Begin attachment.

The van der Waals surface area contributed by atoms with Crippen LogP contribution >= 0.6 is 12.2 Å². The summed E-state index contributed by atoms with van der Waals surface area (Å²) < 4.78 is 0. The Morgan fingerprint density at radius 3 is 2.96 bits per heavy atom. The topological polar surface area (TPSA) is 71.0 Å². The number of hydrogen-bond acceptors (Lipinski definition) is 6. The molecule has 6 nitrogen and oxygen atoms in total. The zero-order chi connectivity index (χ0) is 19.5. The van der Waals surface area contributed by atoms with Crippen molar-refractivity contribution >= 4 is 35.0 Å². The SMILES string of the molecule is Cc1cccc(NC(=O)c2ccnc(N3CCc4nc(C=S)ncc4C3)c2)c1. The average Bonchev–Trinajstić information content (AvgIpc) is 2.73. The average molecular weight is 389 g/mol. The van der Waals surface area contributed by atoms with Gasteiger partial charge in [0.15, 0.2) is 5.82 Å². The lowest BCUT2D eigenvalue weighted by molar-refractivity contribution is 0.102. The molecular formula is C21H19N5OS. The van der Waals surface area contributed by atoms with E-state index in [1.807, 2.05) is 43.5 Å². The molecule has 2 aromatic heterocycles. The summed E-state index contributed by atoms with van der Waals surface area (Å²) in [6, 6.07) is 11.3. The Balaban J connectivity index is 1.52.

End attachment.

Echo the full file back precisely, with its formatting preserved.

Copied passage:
The van der Waals surface area contributed by atoms with Crippen LogP contribution >= 0.6 is 12.2 Å². The summed E-state index contributed by atoms with van der Waals surface area (Å²) < 4.78 is 0. The Morgan fingerprint density at radius 3 is 2.96 bits per heavy atom. The topological polar surface area (TPSA) is 71.0 Å². The number of hydrogen-bond acceptors (Lipinski definition) is 6. The molecule has 6 nitrogen and oxygen atoms in total. The zero-order chi connectivity index (χ0) is 19.5. The van der Waals surface area contributed by atoms with Crippen molar-refractivity contribution >= 4 is 35.0 Å². The SMILES string of the molecule is Cc1cccc(NC(=O)c2ccnc(N3CCc4nc(C=S)ncc4C3)c2)c1. The average Bonchev–Trinajstić information content (AvgIpc) is 2.73. The average molecular weight is 389 g/mol. The van der Waals surface area contributed by atoms with Gasteiger partial charge in [0.15, 0.2) is 5.82 Å². The lowest BCUT2D eigenvalue weighted by molar-refractivity contribution is 0.102. The molecular formula is C21H19N5OS. The van der Waals surface area contributed by atoms with E-state index in [1.807, 2.05) is 43.5 Å². The molecule has 2 aromatic heterocycles. The summed E-state index contributed by atoms with van der Waals surface area (Å²) in [6, 6.07) is 11.3. The Balaban J connectivity index is 1.52.